News about Education

State Approves UC Merced Expansion

Feb 17, 2016
University of California, Merced

The University of California has received the go-ahead from the Brown administration for a billion dollar expansion of its Merced campus. The Department of Finance approved the project today. Ben Bradford reports from Sacramento.

The University of California plans to add 10,000 undergraduates to its campuses in the next three years. As a key part of that, the UC Merced campus would double in size and expand from its current 6,700 students to an even 10,000. To pay for it, UC system chief financial officer Nathan Brostrom says the university is turning to a new funding model.

Courtesy of Emma Sledd /

In January, teenage boys in the Central Valley city of Clovis showed up to school in dresses and girls wore pants as well as caps to hide their hair. They were protesting Clovis Unified's decision to keep it's controversial out-of-date dress code.

The dress code doesn't allow boys to wear earrings or to keep their hair below their earlobes. The proposed update would give the same standards for all students, but Clovis Unified School District trustees voted  4-3 against the policy update.  

Kerry Klein

It’s Sunday morning in downtown Fresno, and a classroom full of 10-year olds is about to meet an important visitor: a 2-foot-tall, red and white robot.

“Hello, my name is NAO,” says the robot, standing up on a table.

He looks like a mix between a Transformer and a Power Ranger: big head, square shoulders, and what looks like thick gloves and boots. He can wave his arms, walk, dance, and blink his eyes—just like a tiny human.

“I can recognize your face, answer questions, and even play soccer like a pro,” he continues.

Teachers in the Fresno Unified School District say they’re growing increasingly concerned about their safety in the classroom. FM89’s Jason Scott reports they held a press conference Wednesday to ask the district to do more to improve classroom discipline.  

Several teachers at Bullard High School have signed a petition that asks Fresno Unified leaders to implement a new student discipline policy that better defines consequences for offenses.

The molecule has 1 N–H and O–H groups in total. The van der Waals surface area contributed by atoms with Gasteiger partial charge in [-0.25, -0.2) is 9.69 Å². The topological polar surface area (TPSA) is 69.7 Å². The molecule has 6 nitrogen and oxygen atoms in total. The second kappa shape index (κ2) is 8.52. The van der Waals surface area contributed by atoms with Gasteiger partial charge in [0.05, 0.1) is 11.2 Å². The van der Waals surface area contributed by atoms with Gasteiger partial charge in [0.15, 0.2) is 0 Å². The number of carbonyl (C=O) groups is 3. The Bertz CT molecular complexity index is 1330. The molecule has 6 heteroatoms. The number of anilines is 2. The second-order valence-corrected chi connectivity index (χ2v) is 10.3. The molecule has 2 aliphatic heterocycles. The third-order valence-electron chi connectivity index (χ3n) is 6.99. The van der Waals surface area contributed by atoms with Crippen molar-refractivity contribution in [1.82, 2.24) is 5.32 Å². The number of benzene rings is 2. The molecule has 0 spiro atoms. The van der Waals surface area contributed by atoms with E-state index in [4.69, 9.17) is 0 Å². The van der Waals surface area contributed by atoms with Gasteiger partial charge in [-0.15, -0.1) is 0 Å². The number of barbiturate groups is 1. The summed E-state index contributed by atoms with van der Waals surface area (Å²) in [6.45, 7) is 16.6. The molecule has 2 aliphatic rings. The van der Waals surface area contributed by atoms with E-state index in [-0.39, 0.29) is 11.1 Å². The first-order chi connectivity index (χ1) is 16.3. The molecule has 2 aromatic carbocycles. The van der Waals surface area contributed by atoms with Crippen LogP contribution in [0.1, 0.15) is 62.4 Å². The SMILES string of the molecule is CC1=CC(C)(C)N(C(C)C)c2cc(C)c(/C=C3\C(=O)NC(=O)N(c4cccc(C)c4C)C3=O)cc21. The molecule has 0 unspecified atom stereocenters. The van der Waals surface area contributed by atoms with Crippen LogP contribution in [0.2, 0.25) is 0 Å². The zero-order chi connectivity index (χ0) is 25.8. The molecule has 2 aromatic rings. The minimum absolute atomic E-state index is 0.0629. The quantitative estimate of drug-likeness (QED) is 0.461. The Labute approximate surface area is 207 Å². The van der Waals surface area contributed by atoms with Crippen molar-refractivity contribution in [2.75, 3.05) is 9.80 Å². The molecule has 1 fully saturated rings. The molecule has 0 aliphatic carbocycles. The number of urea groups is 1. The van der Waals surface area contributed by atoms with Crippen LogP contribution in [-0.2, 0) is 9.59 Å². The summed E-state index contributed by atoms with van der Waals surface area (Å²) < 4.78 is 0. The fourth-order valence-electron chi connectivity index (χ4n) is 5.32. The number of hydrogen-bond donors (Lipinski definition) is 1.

Police: UC Merced Stabbings Not Terrorism

Nov 5, 2015

UPDATE: 6:22 PM - Authorities say they now know what prompted UC Merced student Faisal Mohammad to go on a stabbing rampage Wednesday, leaving four others injured. 

According to Merced County Sheriff Vern Warnke, a manifesto found on Mohammad's body during the autopsy indicates he was upset at fellow students after being kicked out of a campus study group. The manifesto contained the names of intended victims and a detailed, minute-by-minute account of his planned attack. 

Diana Aguilera / Valley Public Radio

UPDATED: 5:56 PM - FM89's Diana Aguilera reports on what law enforcement officials know about the suspect.

Fresno State / Official Facebook Account

Nov. 2, 6:40 PM - Fresno State officials say that police have taken a student into custody after learning about a social media shooting threat at the university.  

Around 2 p.m. police arrested Christian Pryo on a charge of terrorist threat, in conjunction with a social media posting.  The 18-year-old freshman from Los Angeles is a Fresno State football player. He was booked into the Fresno County Jail. FM89’s Ezra David Romero has more.

Andrew Nixon / Capital Public Radio

New data from researchers at UC Davis and Fresno State present a disturbing picture about disconnected youth in Central California. As many as 17 percent of valley teens are either not in school and don't have a job. That's more than double the statewide average of 8.2 percent. Left unaddressed, the disconnect could worsen the valley's poverty problem and contribute to other social ailments from crime to health issues. 

Jeffrey Hess / Valley Public Radio

Pressure on the Fresno Unified School District's superintendent continues to mount. Valley Public Radio's Jeffrey Hess reports the Fresno Teacher's Association is calling for three top district employees to be put on leave pending a federal investigation.

The FTA says the investigation into the district's use of no-bid contracts has overshadowed administrators ability to run the district.

File Photo

The head of the Fresno Unified School District is coming under fire after claims that he instructed his staff use a cell phone app that sends messages without leaving any trace. That practice could raise ethical and legal problems for district superintendent Michael Hanson.

Journalist Mark Arax was the first to report that Hanson allegedly used the Cyber Dust app which claims it leaves no record of any of the messages sent or received.